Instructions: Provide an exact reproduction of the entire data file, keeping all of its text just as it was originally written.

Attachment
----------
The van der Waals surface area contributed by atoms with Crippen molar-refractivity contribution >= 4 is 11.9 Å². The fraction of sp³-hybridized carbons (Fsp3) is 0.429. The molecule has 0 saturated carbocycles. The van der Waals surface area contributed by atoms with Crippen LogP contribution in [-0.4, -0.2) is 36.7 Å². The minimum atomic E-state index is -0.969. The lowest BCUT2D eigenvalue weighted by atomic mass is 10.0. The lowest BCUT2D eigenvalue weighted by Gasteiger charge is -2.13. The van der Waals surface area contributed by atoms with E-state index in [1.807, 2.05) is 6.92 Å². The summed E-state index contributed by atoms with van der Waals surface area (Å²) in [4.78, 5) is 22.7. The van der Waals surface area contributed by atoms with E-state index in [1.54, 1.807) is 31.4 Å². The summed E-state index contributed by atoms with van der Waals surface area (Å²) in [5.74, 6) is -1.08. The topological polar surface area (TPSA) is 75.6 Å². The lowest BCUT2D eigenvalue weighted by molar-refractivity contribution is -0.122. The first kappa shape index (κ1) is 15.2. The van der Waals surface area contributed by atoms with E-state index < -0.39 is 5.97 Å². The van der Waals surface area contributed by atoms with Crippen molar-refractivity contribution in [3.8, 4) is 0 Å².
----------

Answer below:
The van der Waals surface area contributed by atoms with Crippen molar-refractivity contribution >= 4 is 11.9 Å². The fraction of sp³-hybridized carbons (Fsp3) is 0.429. The molecule has 0 saturated carbocycles. The van der Waals surface area contributed by atoms with Crippen LogP contribution in [-0.4, -0.2) is 36.7 Å². The minimum atomic E-state index is -0.969. The lowest BCUT2D eigenvalue weighted by atomic mass is 10.0. The lowest BCUT2D eigenvalue weighted by Gasteiger charge is -2.13. The van der Waals surface area contributed by atoms with E-state index in [1.807, 2.05) is 6.92 Å². The summed E-state index contributed by atoms with van der Waals surface area (Å²) in [4.78, 5) is 22.7. The van der Waals surface area contributed by atoms with E-state index in [1.54, 1.807) is 31.4 Å². The summed E-state index contributed by atoms with van der Waals surface area (Å²) in [5.74, 6) is -1.08. The topological polar surface area (TPSA) is 75.6 Å². The lowest BCUT2D eigenvalue weighted by molar-refractivity contribution is -0.122. The first kappa shape index (κ1) is 15.2. The van der Waals surface area contributed by atoms with E-state index < -0.39 is 5.97 Å². The van der Waals surface area contributed by atoms with Crippen molar-refractivity contribution in [3.8, 4) is 0 Å².